|Maackia amurensis at Morton Arboretum|
Maackia amurensis, commonly known as the Amur maackia, is a species of tree in the Fabaceae family that can grow 15 metres (49 ft) tall. The species epithet and common names are from the Amur River region, where the tree originated; it occurs in northeastern China, Korea, and Russia.
Only reaching about 15 feet (4.6 m) tall in the American midwest, Amur maackia tolerates severe dryness, cold and heavy soils. More interesting than the summer flowers are the unfolding buds in spring which appear silvery and showy like flowers with frost on them.
Named for Karlovich Maack (Richard Maack), a 19th century Siberian explorer who discovered the tree in the Amur River region on the Siberian Chinese border.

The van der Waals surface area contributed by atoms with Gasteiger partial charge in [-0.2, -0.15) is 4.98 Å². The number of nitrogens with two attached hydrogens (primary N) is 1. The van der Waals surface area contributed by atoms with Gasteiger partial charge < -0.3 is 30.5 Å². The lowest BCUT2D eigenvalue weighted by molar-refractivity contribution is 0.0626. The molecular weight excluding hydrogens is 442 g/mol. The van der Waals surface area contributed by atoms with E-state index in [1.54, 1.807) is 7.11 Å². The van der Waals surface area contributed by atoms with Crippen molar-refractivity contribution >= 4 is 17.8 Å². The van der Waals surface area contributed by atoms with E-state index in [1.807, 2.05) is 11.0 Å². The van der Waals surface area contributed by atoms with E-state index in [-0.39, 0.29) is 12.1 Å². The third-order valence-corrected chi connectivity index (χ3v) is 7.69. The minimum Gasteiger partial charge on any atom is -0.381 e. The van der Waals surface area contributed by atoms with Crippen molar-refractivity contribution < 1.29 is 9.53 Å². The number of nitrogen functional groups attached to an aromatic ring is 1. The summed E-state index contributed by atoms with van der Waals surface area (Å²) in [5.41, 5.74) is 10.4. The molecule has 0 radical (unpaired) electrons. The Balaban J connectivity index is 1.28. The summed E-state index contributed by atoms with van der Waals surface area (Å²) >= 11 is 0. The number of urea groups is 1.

- Bojian Bao & Michael A. Vincent. "Maackia amurensis". Flora of China. Missouri Botanical Garden, St. Louis, MO & Harvard University Herbaria, Cambridge, MA. Retrieved 30 April 2012.
- Isoflavonoid production by callus cultures of Maackia amurensis. S.A Fedoreyev, T.V Pokushalov, M.V Veselova, L.I Glebko, N.I Kulesh, T.I Muzarok, L.D Seletskaya, V.P Bulgakov and Yu.N Zhuravlev, Fitoterapia, 1 August 2000, Volume 71, Issue 4, Pages 365–372, doi:10.1016/S0367-326X(00)00129-5
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